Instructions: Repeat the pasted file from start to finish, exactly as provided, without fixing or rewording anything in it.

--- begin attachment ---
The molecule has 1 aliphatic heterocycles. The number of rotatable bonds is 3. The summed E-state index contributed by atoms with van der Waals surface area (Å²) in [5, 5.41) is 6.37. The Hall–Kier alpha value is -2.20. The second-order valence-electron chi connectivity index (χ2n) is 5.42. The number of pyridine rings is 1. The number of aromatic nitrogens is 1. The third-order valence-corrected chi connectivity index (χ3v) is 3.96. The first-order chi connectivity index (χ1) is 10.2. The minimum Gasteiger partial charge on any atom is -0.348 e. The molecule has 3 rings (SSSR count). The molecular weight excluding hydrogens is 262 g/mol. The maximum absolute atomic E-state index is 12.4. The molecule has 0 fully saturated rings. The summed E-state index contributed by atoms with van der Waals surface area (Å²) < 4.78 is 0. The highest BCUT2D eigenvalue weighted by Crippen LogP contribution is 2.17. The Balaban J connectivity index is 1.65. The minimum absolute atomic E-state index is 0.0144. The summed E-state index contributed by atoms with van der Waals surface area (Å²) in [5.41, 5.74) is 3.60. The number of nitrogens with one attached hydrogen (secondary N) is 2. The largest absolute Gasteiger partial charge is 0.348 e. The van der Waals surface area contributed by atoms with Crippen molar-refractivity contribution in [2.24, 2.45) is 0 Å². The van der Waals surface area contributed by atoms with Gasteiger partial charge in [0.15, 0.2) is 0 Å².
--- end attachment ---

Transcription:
The molecule has 1 aliphatic heterocycles. The number of rotatable bonds is 3. The summed E-state index contributed by atoms with van der Waals surface area (Å²) in [5, 5.41) is 6.37. The Hall–Kier alpha value is -2.20. The second-order valence-electron chi connectivity index (χ2n) is 5.42. The number of pyridine rings is 1. The number of aromatic nitrogens is 1. The third-order valence-corrected chi connectivity index (χ3v) is 3.96. The first-order chi connectivity index (χ1) is 10.2. The minimum Gasteiger partial charge on any atom is -0.348 e. The molecule has 3 rings (SSSR count). The molecular weight excluding hydrogens is 262 g/mol. The maximum absolute atomic E-state index is 12.4. The molecule has 0 fully saturated rings. The summed E-state index contributed by atoms with van der Waals surface area (Å²) < 4.78 is 0. The highest BCUT2D eigenvalue weighted by Crippen LogP contribution is 2.17. The Balaban J connectivity index is 1.65. The minimum absolute atomic E-state index is 0.0144. The summed E-state index contributed by atoms with van der Waals surface area (Å²) in [5.41, 5.74) is 3.60. The number of nitrogens with one attached hydrogen (secondary N) is 2. The largest absolute Gasteiger partial charge is 0.348 e. The van der Waals surface area contributed by atoms with Crippen molar-refractivity contribution in [2.24, 2.45) is 0 Å². The van der Waals surface area contributed by atoms with Gasteiger partial charge in [0.15, 0.2) is 0 Å².